What better way to wrap up Valentine’s week than with a little hot, sweaty sex?
For the last few weeks we’ve been talking about writing (or not writing, as the case may be) sex scenes. If you missed the posts, you can check them out here, here, here, here, and here. It’s an interesting topic and one that has no real right or wrong answers. What works for one reader may leave another cold, bored, dissatisfied, or skipping ahead.
I did a little research via my own bookshelves and found that, as a reader, I’m not even consistent about which scenes work for me and which don’t. One of the “didn’t work for me” scenes was 27 pages long. I’m still not entirely certain exactly what happened and I’m pretty sure some things were anatomically impossible. Conversely, a scene that “did work for me” was almost as long, but had great pacing, a dash of humor, advanced the plot, and left a nice tingly feeling at the end.
What’s a writer to do? Continue reading
In the song I Want Your Sex, GM sings: “Sex is natural, sex is good. Not everybody does it, but everybody should.” What do your characters think about that suggestion?
Followers of the blog know we started the discussion of sex – specifically, writing sex scenes – last week, when Kay talked about her difficulty writing the next (and more meaningful) sex scene between the h/h in her WIP. On Saturday, Michaeline followed up with some observations about different kinds of sex scenes and some words encouraging writers to practice writing them. Today, as someone who has written many sex scenes over the years, had them critiqued by other writers, and even survived having both my mother and mother-in-law read a book with some really hot stuff happening, I thought I’d add my two cents, or in this case, five points to ponder, about writing sex into a romance story.
1. A scene is a scene is a scene. When is a scene in your story not a scene? Never! So, it stands to reason that a sex scene will, in many ways, be like the other scenes in your book. As Kay and Michaeline both pointed out in their posts, scenes exist in a story for one reason – to move the story forward. That’s why the best scenes tend to have conflict, beats, escalation, and a turning point.
Conflict in a sex scene? Continue reading
Does it matter if the lover is a boy or a girl? In some details, yes. But a lot of technique is transferable. (Image via Wikimedia Commons)
We’ve been talking about sex scenes this week on Eight Ladies (Kay’s post on February 2), and my book rec for the month is Charmed and Dangerous, a collection of short gay fantasy stories written by women and edited by Jordan Castillo Price. The ten stories are well-written, exciting and full of creative ideas that take paranormal romance and urban fantasy to interesting places. Goodreads link.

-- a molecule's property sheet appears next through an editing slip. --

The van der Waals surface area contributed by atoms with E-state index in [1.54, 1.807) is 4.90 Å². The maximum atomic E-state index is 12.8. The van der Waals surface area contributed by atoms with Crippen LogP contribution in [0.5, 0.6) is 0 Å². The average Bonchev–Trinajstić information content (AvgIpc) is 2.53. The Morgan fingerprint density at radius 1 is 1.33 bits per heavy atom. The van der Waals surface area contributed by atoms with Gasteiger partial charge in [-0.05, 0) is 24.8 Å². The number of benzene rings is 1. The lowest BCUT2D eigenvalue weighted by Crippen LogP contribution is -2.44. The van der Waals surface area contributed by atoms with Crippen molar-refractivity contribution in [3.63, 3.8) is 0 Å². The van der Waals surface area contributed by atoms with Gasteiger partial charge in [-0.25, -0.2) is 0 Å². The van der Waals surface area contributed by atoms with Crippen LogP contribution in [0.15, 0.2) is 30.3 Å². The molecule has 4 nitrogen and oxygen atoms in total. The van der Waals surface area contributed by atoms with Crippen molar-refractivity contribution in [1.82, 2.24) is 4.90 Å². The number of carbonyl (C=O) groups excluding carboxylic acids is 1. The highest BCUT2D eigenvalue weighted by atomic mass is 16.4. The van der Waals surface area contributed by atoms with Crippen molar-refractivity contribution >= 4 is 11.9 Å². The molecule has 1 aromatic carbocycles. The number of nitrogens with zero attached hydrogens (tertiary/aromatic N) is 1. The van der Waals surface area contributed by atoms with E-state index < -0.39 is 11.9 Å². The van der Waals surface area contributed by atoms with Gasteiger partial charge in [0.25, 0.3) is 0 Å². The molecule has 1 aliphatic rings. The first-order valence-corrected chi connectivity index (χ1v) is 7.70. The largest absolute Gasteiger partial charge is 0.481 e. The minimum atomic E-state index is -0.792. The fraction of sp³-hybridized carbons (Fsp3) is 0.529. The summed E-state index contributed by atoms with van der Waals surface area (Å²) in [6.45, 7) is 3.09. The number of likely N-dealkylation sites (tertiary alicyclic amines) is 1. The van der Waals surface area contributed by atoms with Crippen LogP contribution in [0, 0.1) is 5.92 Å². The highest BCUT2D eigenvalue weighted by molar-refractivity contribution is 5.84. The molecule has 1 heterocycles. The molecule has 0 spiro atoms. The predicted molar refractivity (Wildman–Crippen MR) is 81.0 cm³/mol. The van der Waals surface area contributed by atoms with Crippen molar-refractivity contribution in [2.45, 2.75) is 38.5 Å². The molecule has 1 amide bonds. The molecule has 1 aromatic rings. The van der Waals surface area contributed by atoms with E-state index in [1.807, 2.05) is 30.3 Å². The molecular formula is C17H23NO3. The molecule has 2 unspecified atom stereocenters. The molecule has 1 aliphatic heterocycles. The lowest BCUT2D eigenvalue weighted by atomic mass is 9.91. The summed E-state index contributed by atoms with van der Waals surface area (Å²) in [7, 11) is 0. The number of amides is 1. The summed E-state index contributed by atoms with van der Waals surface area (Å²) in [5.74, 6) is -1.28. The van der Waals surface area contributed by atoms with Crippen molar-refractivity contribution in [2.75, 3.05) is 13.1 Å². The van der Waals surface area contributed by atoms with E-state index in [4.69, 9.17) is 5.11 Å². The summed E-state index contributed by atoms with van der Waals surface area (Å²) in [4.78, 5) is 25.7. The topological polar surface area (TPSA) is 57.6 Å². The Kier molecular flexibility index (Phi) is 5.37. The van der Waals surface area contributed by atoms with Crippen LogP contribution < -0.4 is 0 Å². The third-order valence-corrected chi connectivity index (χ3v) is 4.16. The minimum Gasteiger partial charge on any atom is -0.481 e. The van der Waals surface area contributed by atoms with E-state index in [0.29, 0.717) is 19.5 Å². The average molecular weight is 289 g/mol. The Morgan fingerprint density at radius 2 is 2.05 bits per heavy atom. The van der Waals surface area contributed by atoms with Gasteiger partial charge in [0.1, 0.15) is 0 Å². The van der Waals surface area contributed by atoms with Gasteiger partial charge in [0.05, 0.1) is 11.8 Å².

The sex scenes have a different dynamic than any of the straight romance I’ve read. Women have this idea that men are ready for action at any minute. I’m not sure if that is acute observation or just urban legend, but there it is. In a straight scene in a straight romance, often the woman is worrying about something: her reputation, her own feelings for this guy, the meaning of the sex, and so on and so forth.
Generally in the scenes in this book, sex is sex. It doesn’t have to mean a thing – as long as the two gay men are in a romantic situation with mutual attraction, there doesn’t seem to be a reason (in this fictional world) for them not to have enthusiastic sex-in-the-moment. So, they drop everything to do so, and have a few paragraphs of sweaty, happy sex, which turns out to be deep and meaningful (the most intimate sex ever) because after all, we’re talking about subsets of the romance genre. The characters often go in expecting orgasms, and come out with orgasms and the love of their lives.
The big question is, can this be applied to straight romance scenes? Continue reading
Okay, I’ll admit it. I had absolutely no idea what to write about for today’s blog post, so I decided to do some research (aka “read”) for a while instead while waiting for inspiration to strike.
Fortunately for inspiration’s sake, the book I randomly pulled from my TBR pile turned out to be little more than a series of sex scenes strung together by a barely noticeable plot (thank goodness it was a freebie).
It was disappointing, because I was hoping to get some pointers for the contemporary novel I’m working on, but it got me thinking about the difference between a sex scene that helps move the story along and one that could be removed without any discernible impact.
Naturally my thinking led me Continue reading